Three essentials for building a strong community

Three essentials for building a strong community

Community building is becoming an increasingly important part of modern communications strategies.  Many businesses, teams, and member organisations have made it a priority to build a community of members, employees, or customers who regularly engage with each other and the organisation.  Such community building supports both internal and external communications, while helping to achieve organisational goals.

Building a strong, vibrant community is not easy. It does not happen overnight, and it doesn’t happen without discipline. Intentional adherence to community principles is necessary when trying to build a completely new community, or when changing an existing culture.

Successful communities generally have three core attributes:

  1. Higher purpose
  2. Sense of belonging
  3. Fun!

People participate for a reason. They get involved because of any number of positive reasons: they love what you work on, they love your product, they feel they can make a difference or further their passion, etc. They could also be motivated by negative reasons, for example frustrated by an issue and want to unite against that common enemy.

Whatever it is that gets members in the door, try to hone in on and maximise the output of the community efforts towards that purpose. Knowing what motivates each individual and your stakeholders as a whole is extremely beneficial. Use that information to engage the member at every opportunity and to motivate the team when morale is down. It is always re-energising to be reminded of the end goal, of the aspirational vision the collective is working toward.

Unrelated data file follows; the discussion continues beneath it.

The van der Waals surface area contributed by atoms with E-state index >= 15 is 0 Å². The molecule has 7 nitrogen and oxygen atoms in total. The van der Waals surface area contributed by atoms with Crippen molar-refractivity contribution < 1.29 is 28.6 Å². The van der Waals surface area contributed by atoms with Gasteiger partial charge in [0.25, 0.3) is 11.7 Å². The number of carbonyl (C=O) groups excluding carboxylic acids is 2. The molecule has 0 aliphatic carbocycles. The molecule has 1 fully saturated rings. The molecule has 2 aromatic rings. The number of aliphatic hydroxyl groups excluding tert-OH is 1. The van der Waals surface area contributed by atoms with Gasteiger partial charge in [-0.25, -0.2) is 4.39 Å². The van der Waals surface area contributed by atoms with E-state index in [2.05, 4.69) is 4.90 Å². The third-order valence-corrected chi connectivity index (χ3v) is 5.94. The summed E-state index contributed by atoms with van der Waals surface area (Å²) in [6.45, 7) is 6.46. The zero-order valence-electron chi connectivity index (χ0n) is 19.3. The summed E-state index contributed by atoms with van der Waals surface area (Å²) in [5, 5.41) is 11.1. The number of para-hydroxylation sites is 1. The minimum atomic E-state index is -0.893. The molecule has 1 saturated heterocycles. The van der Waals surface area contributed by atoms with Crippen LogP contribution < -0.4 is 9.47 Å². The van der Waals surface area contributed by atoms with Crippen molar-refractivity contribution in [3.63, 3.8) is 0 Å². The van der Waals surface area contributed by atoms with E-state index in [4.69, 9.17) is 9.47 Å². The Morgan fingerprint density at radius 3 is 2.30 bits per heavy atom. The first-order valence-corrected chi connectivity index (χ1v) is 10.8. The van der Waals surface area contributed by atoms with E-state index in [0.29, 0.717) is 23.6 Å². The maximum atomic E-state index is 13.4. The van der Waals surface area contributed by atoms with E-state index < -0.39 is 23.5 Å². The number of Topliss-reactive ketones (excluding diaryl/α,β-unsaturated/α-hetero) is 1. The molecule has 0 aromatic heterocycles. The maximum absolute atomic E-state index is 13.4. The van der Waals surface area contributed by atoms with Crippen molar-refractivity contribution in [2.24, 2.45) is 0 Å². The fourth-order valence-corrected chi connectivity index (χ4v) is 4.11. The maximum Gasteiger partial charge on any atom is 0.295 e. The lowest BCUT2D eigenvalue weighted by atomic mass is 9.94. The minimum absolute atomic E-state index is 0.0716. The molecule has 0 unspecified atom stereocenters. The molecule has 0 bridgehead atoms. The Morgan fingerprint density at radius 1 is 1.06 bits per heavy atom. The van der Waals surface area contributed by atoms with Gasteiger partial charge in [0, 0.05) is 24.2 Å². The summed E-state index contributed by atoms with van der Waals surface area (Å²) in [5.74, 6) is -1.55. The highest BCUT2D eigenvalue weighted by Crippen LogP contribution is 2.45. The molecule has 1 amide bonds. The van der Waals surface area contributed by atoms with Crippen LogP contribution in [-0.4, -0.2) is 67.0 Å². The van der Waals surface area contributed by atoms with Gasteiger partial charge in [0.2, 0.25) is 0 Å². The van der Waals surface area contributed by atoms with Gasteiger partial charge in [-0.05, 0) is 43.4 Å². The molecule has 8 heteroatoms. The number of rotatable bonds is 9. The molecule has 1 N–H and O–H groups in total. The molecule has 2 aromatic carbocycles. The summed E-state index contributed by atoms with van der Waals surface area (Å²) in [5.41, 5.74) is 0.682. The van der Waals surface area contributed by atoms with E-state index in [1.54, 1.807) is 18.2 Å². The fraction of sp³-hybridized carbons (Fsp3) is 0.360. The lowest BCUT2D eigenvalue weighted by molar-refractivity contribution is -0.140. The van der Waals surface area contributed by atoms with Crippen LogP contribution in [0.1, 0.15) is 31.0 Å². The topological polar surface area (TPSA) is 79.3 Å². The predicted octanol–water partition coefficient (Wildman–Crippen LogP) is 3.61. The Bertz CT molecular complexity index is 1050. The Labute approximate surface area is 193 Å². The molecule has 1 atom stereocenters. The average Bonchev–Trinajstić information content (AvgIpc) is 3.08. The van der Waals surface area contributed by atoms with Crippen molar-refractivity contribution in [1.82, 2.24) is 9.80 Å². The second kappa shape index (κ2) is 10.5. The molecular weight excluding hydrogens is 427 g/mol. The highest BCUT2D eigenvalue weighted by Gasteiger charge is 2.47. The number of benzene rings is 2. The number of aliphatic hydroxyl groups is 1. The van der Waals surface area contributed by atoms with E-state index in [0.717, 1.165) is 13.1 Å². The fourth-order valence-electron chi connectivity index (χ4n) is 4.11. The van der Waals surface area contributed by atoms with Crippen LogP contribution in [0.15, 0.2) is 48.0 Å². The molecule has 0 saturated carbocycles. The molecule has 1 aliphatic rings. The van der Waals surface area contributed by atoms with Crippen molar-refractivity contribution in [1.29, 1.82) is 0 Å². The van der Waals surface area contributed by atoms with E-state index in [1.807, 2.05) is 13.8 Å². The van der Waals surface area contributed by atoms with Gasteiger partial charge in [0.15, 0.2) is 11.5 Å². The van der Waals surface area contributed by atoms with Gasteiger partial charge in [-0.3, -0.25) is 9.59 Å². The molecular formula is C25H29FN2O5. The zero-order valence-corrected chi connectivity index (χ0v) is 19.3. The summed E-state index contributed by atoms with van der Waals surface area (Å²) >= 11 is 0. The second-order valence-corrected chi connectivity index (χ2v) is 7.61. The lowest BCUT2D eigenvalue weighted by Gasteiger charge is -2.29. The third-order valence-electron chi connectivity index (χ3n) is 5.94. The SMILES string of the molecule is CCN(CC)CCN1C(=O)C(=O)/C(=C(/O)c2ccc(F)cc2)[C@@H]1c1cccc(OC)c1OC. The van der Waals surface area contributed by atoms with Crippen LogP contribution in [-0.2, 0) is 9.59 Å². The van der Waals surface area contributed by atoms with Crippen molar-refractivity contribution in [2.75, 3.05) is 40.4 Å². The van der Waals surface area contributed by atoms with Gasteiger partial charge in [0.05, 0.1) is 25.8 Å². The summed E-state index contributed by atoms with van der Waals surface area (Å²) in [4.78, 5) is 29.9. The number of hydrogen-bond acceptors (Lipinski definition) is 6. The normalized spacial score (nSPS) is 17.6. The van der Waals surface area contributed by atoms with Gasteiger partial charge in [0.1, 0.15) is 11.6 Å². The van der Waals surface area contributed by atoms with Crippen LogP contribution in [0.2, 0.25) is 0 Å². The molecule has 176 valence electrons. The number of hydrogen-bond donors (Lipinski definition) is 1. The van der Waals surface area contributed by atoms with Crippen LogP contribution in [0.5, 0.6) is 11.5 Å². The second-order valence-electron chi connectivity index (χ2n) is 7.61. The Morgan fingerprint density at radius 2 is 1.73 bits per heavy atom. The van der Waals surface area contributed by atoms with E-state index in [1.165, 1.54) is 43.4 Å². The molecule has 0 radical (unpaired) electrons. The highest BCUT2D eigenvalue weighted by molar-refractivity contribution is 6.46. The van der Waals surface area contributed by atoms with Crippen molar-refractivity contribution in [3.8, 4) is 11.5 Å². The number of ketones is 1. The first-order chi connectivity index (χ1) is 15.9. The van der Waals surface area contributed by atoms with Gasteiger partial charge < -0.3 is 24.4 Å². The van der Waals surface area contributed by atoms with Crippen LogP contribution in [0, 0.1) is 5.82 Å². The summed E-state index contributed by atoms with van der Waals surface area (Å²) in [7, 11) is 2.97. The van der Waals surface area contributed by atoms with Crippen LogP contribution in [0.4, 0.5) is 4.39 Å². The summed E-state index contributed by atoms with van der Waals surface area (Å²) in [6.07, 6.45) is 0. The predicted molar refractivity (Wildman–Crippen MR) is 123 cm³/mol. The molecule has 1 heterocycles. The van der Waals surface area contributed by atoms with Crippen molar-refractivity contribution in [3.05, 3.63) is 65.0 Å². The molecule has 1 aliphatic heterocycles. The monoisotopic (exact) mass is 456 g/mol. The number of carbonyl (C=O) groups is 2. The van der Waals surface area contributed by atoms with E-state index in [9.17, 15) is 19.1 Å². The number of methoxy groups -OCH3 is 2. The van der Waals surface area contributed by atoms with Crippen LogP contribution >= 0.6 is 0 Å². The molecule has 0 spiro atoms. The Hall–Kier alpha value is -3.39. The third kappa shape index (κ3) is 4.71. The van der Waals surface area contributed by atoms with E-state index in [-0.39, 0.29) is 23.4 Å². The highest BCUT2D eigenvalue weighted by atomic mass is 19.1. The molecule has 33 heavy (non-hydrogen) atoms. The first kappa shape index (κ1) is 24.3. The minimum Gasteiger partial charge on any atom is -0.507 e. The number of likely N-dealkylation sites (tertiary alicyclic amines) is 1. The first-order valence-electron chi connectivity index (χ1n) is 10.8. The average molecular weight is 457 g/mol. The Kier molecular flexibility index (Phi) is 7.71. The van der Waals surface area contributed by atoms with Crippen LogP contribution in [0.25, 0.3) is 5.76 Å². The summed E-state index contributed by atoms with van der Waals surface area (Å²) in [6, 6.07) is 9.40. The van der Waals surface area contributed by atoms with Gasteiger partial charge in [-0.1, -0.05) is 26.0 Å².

Sense of Belonging

It is human nature to want to belong somewhere. To have a place where everyone knows your name. Creating a space that is welcoming to is only the first step.

Maintaining the relationships and the vibe is also a challenge. Reinforcing community standards at every level at every event is probably the hardest part of building a new community. It must be a priority from the leaders of the organisation down to each member. This requires proactive intention to maintain the shared community values.

Communities need to be facilitated and maintained. Connecting people with shared interests, making every person feel welcome, sharing some laughs; doing what needs to be done to reinforce the community and behaviour. Allocating people to be facilitators of the community is a good investment.

Fun!

The importance of having fun cannot be overstated! People come back if they get social satisfaction and have a good time. They will bring their family and friends. The community grows exponentially if people are having fun, because everyone wants to participate.

Fun will engage those who don’t believe in the higher purpose or cause. Fun creates deeper relationships amongst members. Fun makes doing the work effortless. Fun is the glue of your community.

Creating fun is done through many means. Competition and prizes motivate most, and having music playing in the background always adds to the ambiance. It’s not hard to maintain a fun culture if leaders and members share that value and contribute silliness themselves.

So, if you’re trying to build an engaged community, these are three tenants to consciously uphold. These can be interpreted to fit any organisation and their stakeholders, whether they be members, customers or supporters. It’s up to you as a leader to determine how these principles best manifest in your team.

For further advice on how to build and engage the community for your organisation, please contact Campaign Capital.

CGM Communications influences and inspires action through connection and the sharing of stories. We support strategic communication with the community, government and media.